USS Nimitz Supercarrier

USS Nimitz ‘Supercarrier’

USS Nimitz Aircraft Carrier

Nimitz-class supercarriers

The Nimitz-class ‘supercarriers’ are the backbone of the US Navy’s sea-deployed airpower and for now, the largest warships in any nation’s service. According to a US Navy factsheet, they are tasked with employing ‘persistent, precise combat power from the sea to destroy or neutralize adversaries in all regions of the battle space.’ In line with this role, each supercarrier can field up to 90 US Navy aircraft and helicopters and has a near-global reach.

Starting with the USS Nimitz, their introduction into the US Navy spanned some four decades and ten examples were built. Nuclear reactor-powered, all were designed to be operational for 50 years, only needing to be refueled and upgraded once.

USS Nimitz Origins

The Nimitz aircraft carrier’s origins can be traced right back to November 1910 when the USS Birmingham cruiser hosted the first ever warship-launched aircraft take off. Sixty years later, the USS Nimitz’ build programme was well underway. The USS Nimitz took its name from Fleet Admiral Chester W. Nimitz, who commanded the United States Pacific Fleet during WW2. Catherine Nimitz Lay, his daughter, christened the carrier in May 1972. Also present at that event was then-US President, Gerald Ford plus over 20,000 other attendees – such was the Nimitz commissioning’s significance. Three years later, the US Navy officially had its first supercarrier in service.

The final Nimitz-class carrier, USS George H. W. Bush, was commissioned in January 2009. In between occurred the commissioning of the USS Dwight D. Eisenhower (in October 1977), USS Carl Vinson (March 1982), USS Theodore Roosevelt (October 1986), USS Abraham Lincoln (November 1989), USS George Washington (July 1992), USS John C. Stennis (December 1995), USS Harry S Truman (July 1998) and the USS Ronald Reagan (July 2003).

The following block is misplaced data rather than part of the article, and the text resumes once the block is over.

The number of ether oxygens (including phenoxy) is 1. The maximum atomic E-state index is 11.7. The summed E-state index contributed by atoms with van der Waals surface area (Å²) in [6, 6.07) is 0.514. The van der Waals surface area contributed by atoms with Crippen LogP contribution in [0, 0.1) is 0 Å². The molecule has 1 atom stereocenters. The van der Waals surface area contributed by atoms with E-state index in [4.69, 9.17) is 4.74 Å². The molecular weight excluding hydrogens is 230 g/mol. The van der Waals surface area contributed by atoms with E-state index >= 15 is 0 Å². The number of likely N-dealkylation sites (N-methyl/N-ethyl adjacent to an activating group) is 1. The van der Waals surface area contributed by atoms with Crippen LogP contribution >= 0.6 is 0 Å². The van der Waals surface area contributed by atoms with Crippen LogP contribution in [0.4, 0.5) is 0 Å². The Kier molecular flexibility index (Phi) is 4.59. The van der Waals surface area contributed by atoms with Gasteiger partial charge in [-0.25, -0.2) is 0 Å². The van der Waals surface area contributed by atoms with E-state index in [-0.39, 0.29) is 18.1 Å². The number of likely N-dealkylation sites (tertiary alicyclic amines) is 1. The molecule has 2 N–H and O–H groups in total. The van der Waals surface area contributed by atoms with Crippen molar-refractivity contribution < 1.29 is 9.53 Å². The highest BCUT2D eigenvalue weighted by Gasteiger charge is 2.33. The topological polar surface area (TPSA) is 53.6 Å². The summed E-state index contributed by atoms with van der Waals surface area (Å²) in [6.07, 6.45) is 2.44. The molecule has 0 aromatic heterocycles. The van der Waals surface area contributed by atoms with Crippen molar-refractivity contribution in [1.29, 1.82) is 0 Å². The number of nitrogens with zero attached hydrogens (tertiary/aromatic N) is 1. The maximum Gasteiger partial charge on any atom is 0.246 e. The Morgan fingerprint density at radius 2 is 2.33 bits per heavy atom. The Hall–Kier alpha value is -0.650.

CVW 11 Nimitz Aircraft Carrier

Newport News Shipbuilding Company handled the entire Nimitz-class production run and a sequential hull-numbering system was adopted, running from CVN-68 (for the Nimitz itself) to CVN-77 (for the George H.W Bush). ‘CV’ was the standard aircraft carrier designation used, while the ‘N’ referred to ‘nuclear’.

USS Nimitz Deployments

The USS Nimitz’ initial deployment occurred in July 1976. This took it to the Mediterranean Sea, to which it returned twice more during the 1970s. Various 1980s-era deployments followed. One especially notable sortie saw it involved in the 1988 Olympic Games’ security operation. Thereafter, USS Nimitz took part in Operation Desert Storm (the first Gulf War) and the subsequent Operation Southern Watch. Next came operations Iraqi Freedom and Enduring Freedom. A pioneering deployment in 2012 saw the USS Nimitz spearhead a pilot version of the US Navy’s ‘Great Green Fleet’ that took part in that year’s RIMPAC maritime exercise. All deployed assets – bar the Nimitz – were part-biofuel powered, to demonstrate ‘green’ energy’s potential at sea. Most recently, the USS Nimitz has been involved in F-35 Lightning II trials, which saw the US Navy’s future frontline combat aircraft blasting off from and landing back on it, by day and night.

US Navy Sailors aboard USS Nimitz aircraft carrier

USS Nimitz Today